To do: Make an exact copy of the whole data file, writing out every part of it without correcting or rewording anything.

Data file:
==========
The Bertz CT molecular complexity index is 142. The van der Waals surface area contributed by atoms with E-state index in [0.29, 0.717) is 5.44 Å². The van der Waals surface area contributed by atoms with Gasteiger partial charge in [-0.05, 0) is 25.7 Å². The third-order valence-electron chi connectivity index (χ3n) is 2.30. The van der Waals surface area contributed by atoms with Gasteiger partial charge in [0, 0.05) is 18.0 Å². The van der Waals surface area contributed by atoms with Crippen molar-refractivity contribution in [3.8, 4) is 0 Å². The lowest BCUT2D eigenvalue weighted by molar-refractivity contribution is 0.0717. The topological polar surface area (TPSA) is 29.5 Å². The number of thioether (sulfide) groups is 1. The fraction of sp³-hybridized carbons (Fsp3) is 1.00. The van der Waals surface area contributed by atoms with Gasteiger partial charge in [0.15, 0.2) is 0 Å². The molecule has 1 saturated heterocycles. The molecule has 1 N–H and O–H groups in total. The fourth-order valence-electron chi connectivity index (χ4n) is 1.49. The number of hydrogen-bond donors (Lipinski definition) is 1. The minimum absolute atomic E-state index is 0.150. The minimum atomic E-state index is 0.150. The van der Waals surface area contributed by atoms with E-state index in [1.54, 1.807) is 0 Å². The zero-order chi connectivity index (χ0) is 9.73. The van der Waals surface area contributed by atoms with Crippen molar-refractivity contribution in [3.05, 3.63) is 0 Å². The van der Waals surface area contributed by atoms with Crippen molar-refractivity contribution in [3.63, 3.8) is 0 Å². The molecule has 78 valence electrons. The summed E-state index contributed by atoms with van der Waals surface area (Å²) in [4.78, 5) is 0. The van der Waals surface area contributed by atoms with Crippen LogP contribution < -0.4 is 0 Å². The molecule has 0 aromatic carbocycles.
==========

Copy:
The Bertz CT molecular complexity index is 142. The van der Waals surface area contributed by atoms with E-state index in [0.29, 0.717) is 5.44 Å². The van der Waals surface area contributed by atoms with Gasteiger partial charge in [-0.05, 0) is 25.7 Å². The third-order valence-electron chi connectivity index (χ3n) is 2.30. The van der Waals surface area contributed by atoms with Gasteiger partial charge in [0, 0.05) is 18.0 Å². The van der Waals surface area contributed by atoms with Crippen molar-refractivity contribution in [3.8, 4) is 0 Å². The lowest BCUT2D eigenvalue weighted by molar-refractivity contribution is 0.0717. The topological polar surface area (TPSA) is 29.5 Å². The number of thioether (sulfide) groups is 1. The fraction of sp³-hybridized carbons (Fsp3) is 1.00. The van der Waals surface area contributed by atoms with Gasteiger partial charge in [0.15, 0.2) is 0 Å². The molecule has 1 saturated heterocycles. The molecule has 1 N–H and O–H groups in total. The fourth-order valence-electron chi connectivity index (χ4n) is 1.49. The number of hydrogen-bond donors (Lipinski definition) is 1. The minimum absolute atomic E-state index is 0.150. The minimum atomic E-state index is 0.150. The van der Waals surface area contributed by atoms with E-state index in [1.54, 1.807) is 0 Å². The zero-order chi connectivity index (χ0) is 9.73. The van der Waals surface area contributed by atoms with Crippen molar-refractivity contribution in [3.05, 3.63) is 0 Å². The van der Waals surface area contributed by atoms with Crippen molar-refractivity contribution in [3.63, 3.8) is 0 Å². The molecule has 78 valence electrons. The summed E-state index contributed by atoms with van der Waals surface area (Å²) in [4.78, 5) is 0. The van der Waals surface area contributed by atoms with Crippen LogP contribution < -0.4 is 0 Å². The molecule has 0 aromatic carbocycles.